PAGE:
Kepler discovers five Earth-sized exoplanets orbiting ancient star

Artist’s conception of the Kepler-444 planetary system. Image Credit: Tiago Campante/Peter Devine
Artist’s conception of the Kepler-444 planetary system. Image Credit: Tiago Campante/Peter Devine

The discovery of new exoplanets by astronomers has become quite routine in the past several years, with new findings being announced on a regular basis. So far, the number of known and candidate worlds numbers a few thousand with many more expected in the years ahead. While most found so far are gas giants like Jupiter or Saturn, as they are the easiest to find, among the growing numbers of exoplanets are ones which are about the same size of Earth or a bit larger. But even smaller worlds are starting to be discovered now, and a new group of five planets orbiting a very old star 117 light-years away fall into that category, as announced by astronomers on Jan. 26, 2015.

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Paul Scott Anderson is a freelance space writer with a life-long passion for space exploration and astronomy. He started his blog The Meridiani Journal in 2005, which is a chronicle of planetary exploration. He also publishes The Exoplanet Report e-paper. In 2011, he started writing about space on a freelance basis, and now also currently write for AmericaSpace and Examiner.com. He has also written for Universe Today and SpaceFlight Insider, has been published in The Mars Quarterly and has done supplementary writing for the well-known iOS app Exoplanet for iPhone and iPad.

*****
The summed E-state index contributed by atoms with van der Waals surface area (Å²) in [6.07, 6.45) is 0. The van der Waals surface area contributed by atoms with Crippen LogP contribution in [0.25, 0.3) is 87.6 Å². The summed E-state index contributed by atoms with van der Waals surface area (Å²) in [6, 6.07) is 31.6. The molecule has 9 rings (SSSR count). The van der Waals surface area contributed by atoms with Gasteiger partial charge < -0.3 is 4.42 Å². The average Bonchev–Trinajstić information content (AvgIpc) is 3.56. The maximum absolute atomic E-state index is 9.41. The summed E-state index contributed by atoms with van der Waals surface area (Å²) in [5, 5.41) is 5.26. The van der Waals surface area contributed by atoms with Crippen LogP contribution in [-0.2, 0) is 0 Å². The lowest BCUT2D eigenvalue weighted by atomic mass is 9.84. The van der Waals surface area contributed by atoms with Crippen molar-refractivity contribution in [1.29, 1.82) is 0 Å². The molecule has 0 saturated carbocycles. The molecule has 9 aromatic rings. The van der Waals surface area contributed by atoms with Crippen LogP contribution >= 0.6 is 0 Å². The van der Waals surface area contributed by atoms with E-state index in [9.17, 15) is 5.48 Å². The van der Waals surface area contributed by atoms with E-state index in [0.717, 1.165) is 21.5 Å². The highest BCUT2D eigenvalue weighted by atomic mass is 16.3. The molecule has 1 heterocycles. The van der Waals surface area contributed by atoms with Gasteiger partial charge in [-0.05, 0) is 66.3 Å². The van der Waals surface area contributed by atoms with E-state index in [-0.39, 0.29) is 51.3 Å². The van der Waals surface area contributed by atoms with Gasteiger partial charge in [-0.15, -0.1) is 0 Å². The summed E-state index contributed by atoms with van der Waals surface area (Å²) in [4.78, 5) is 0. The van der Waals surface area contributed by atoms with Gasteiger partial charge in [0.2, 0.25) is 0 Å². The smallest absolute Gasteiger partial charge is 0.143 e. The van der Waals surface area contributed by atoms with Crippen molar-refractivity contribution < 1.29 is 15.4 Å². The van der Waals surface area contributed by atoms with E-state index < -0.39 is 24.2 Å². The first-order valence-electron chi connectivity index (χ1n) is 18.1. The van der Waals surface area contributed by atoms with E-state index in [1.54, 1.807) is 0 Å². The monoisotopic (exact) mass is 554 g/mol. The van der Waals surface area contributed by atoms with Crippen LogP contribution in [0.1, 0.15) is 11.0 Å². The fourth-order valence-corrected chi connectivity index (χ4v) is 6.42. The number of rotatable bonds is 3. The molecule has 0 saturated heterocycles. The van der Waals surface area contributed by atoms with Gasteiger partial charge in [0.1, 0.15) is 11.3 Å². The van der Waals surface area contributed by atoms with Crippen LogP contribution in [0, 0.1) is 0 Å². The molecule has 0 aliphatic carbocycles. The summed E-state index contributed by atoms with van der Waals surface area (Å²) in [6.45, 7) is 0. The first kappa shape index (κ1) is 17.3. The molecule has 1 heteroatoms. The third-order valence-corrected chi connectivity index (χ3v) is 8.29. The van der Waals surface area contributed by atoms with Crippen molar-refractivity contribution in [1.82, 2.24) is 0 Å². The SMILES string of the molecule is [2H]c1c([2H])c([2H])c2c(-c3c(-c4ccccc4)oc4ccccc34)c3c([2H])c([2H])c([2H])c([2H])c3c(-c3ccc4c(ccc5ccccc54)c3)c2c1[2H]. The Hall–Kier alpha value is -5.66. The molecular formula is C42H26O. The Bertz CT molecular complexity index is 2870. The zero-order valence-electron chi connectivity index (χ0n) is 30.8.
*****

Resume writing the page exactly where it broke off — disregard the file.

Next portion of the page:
Kepler discovers three super-Earth exoplanets orbiting nearby star

Cartoon illustration depicting how the three newly-found planets’ shadows (right side) can be seen as eclipses from Earth (left side) as they transit in front of their star. Image Credit: K. Teramura, UH IfA.
Cartoon illustration depicting how the three newly-found planets’ shadows (right side) can be seen as eclipses from Earth (left side) as they transit in front of their star. Image Credit: K. Teramura, UH IfA.

Last week was a good one for exoplanet enthusiasts, with yet more news relating to how other worlds are now being found by the thousands, and that there may be many habitable planets out there. Now there’s already another discovery being announced of three more planets almost the same size as Earth, all orbiting a nearby star.

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Paul Scott Anderson is a freelance space writer with a life-long passion for space exploration and astronomy. He started his blog The Meridiani Journal in 2005, which is a chronicle of planetary exploration. He also publishes The Exoplanet Report e-paper. In 2011, he started writing about space on a freelance basis, and now also currently write for AmericaSpace and Examiner.com. He has also written for Universe Today and SpaceFlight Insider, has been published in The Mars Quarterly and has done supplementary writing for the well-known iOS app Exoplanet for iPhone and iPad.

Kepler confirms over 1,000 exoplanets, finds more potentially habitable worlds

Illustration of the eight newly verified exoplanets which are less than twice the size of Earth and orbit within their stars’ habitable zones. Image Credit: NASA/JPL